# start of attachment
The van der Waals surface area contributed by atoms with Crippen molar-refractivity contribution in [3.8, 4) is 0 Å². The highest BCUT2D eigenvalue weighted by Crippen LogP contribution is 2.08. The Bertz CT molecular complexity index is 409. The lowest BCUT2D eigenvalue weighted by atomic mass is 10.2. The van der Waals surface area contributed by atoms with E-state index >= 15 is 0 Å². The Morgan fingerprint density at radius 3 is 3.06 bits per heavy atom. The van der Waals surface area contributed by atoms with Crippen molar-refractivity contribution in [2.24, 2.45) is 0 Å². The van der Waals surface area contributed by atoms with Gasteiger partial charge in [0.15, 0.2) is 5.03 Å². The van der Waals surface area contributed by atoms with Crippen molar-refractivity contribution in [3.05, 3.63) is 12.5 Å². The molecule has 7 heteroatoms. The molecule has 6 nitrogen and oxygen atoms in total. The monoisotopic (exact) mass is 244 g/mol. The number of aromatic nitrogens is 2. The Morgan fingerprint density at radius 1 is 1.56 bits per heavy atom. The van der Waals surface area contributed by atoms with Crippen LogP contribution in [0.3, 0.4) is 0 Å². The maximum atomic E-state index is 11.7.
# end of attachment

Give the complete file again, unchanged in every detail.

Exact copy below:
The van der Waals surface area contributed by atoms with Crippen molar-refractivity contribution in [3.8, 4) is 0 Å². The highest BCUT2D eigenvalue weighted by Crippen LogP contribution is 2.08. The Bertz CT molecular complexity index is 409. The lowest BCUT2D eigenvalue weighted by atomic mass is 10.2. The van der Waals surface area contributed by atoms with E-state index >= 15 is 0 Å². The Morgan fingerprint density at radius 3 is 3.06 bits per heavy atom. The van der Waals surface area contributed by atoms with Crippen molar-refractivity contribution in [2.24, 2.45) is 0 Å². The van der Waals surface area contributed by atoms with Gasteiger partial charge in [0.15, 0.2) is 5.03 Å². The van der Waals surface area contributed by atoms with Crippen molar-refractivity contribution in [3.05, 3.63) is 12.5 Å². The molecule has 7 heteroatoms. The molecule has 6 nitrogen and oxygen atoms in total. The monoisotopic (exact) mass is 244 g/mol. The number of aromatic nitrogens is 2. The Morgan fingerprint density at radius 1 is 1.56 bits per heavy atom. The van der Waals surface area contributed by atoms with Crippen LogP contribution in [0.3, 0.4) is 0 Å². The maximum atomic E-state index is 11.7.